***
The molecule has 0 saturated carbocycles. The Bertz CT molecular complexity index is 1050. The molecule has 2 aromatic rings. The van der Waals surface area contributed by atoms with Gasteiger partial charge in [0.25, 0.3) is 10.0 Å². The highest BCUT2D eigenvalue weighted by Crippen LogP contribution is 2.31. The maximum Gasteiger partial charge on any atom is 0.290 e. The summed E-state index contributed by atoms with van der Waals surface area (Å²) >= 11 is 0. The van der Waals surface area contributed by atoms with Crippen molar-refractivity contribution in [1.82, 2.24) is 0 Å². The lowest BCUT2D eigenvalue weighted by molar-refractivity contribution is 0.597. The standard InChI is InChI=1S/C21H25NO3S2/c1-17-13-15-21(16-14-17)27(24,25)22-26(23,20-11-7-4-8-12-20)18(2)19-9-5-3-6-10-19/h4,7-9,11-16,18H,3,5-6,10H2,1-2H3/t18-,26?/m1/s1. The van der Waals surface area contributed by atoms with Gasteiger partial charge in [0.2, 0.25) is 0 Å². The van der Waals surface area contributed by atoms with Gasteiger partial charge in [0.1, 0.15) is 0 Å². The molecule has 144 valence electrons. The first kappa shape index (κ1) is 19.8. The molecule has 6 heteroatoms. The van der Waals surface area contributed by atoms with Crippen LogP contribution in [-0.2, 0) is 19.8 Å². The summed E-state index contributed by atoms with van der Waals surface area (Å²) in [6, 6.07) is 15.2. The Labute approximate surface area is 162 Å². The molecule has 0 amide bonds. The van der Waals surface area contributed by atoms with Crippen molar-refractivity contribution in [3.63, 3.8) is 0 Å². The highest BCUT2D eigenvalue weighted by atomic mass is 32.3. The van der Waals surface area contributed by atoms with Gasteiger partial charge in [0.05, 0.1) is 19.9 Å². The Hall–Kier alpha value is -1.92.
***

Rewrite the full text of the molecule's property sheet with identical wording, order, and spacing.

The molecule has 0 saturated carbocycles. The Bertz CT molecular complexity index is 1050. The molecule has 2 aromatic rings. The van der Waals surface area contributed by atoms with Gasteiger partial charge in [0.25, 0.3) is 10.0 Å². The highest BCUT2D eigenvalue weighted by Crippen LogP contribution is 2.31. The maximum Gasteiger partial charge on any atom is 0.290 e. The summed E-state index contributed by atoms with van der Waals surface area (Å²) >= 11 is 0. The van der Waals surface area contributed by atoms with Crippen molar-refractivity contribution in [1.82, 2.24) is 0 Å². The lowest BCUT2D eigenvalue weighted by molar-refractivity contribution is 0.597. The standard InChI is InChI=1S/C21H25NO3S2/c1-17-13-15-21(16-14-17)27(24,25)22-26(23,20-11-7-4-8-12-20)18(2)19-9-5-3-6-10-19/h4,7-9,11-16,18H,3,5-6,10H2,1-2H3/t18-,26?/m1/s1. The van der Waals surface area contributed by atoms with Gasteiger partial charge in [0.2, 0.25) is 0 Å². The van der Waals surface area contributed by atoms with Gasteiger partial charge in [0.1, 0.15) is 0 Å². The molecule has 144 valence electrons. The first kappa shape index (κ1) is 19.8. The molecule has 6 heteroatoms. The van der Waals surface area contributed by atoms with Crippen LogP contribution in [-0.2, 0) is 19.8 Å². The summed E-state index contributed by atoms with van der Waals surface area (Å²) in [6, 6.07) is 15.2. The Labute approximate surface area is 162 Å². The molecule has 0 amide bonds. The van der Waals surface area contributed by atoms with Crippen molar-refractivity contribution in [3.63, 3.8) is 0 Å². The highest BCUT2D eigenvalue weighted by atomic mass is 32.3. The van der Waals surface area contributed by atoms with Gasteiger partial charge in [0.05, 0.1) is 19.9 Å². The Hall–Kier alpha value is -1.92.